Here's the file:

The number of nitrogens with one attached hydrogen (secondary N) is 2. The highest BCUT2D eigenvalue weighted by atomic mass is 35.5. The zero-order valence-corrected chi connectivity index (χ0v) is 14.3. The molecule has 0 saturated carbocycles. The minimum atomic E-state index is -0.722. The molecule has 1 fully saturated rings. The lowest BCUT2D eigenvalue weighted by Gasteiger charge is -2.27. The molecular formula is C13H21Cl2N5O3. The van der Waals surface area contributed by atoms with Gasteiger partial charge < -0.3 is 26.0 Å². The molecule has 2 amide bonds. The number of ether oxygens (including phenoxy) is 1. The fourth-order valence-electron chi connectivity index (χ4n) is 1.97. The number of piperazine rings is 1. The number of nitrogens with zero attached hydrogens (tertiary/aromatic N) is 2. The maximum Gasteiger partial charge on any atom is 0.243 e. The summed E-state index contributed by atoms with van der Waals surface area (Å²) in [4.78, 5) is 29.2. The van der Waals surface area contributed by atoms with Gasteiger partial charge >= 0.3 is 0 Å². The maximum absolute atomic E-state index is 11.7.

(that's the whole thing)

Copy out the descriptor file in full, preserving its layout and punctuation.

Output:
The number of nitrogens with one attached hydrogen (secondary N) is 2. The highest BCUT2D eigenvalue weighted by atomic mass is 35.5. The zero-order valence-corrected chi connectivity index (χ0v) is 14.3. The molecule has 0 saturated carbocycles. The minimum atomic E-state index is -0.722. The molecule has 1 fully saturated rings. The lowest BCUT2D eigenvalue weighted by Gasteiger charge is -2.27. The molecular formula is C13H21Cl2N5O3. The van der Waals surface area contributed by atoms with Gasteiger partial charge < -0.3 is 26.0 Å². The molecule has 2 amide bonds. The number of ether oxygens (including phenoxy) is 1. The fourth-order valence-electron chi connectivity index (χ4n) is 1.97. The number of piperazine rings is 1. The number of nitrogens with zero attached hydrogens (tertiary/aromatic N) is 2. The maximum Gasteiger partial charge on any atom is 0.243 e. The summed E-state index contributed by atoms with van der Waals surface area (Å²) in [4.78, 5) is 29.2. The van der Waals surface area contributed by atoms with Gasteiger partial charge >= 0.3 is 0 Å². The maximum absolute atomic E-state index is 11.7.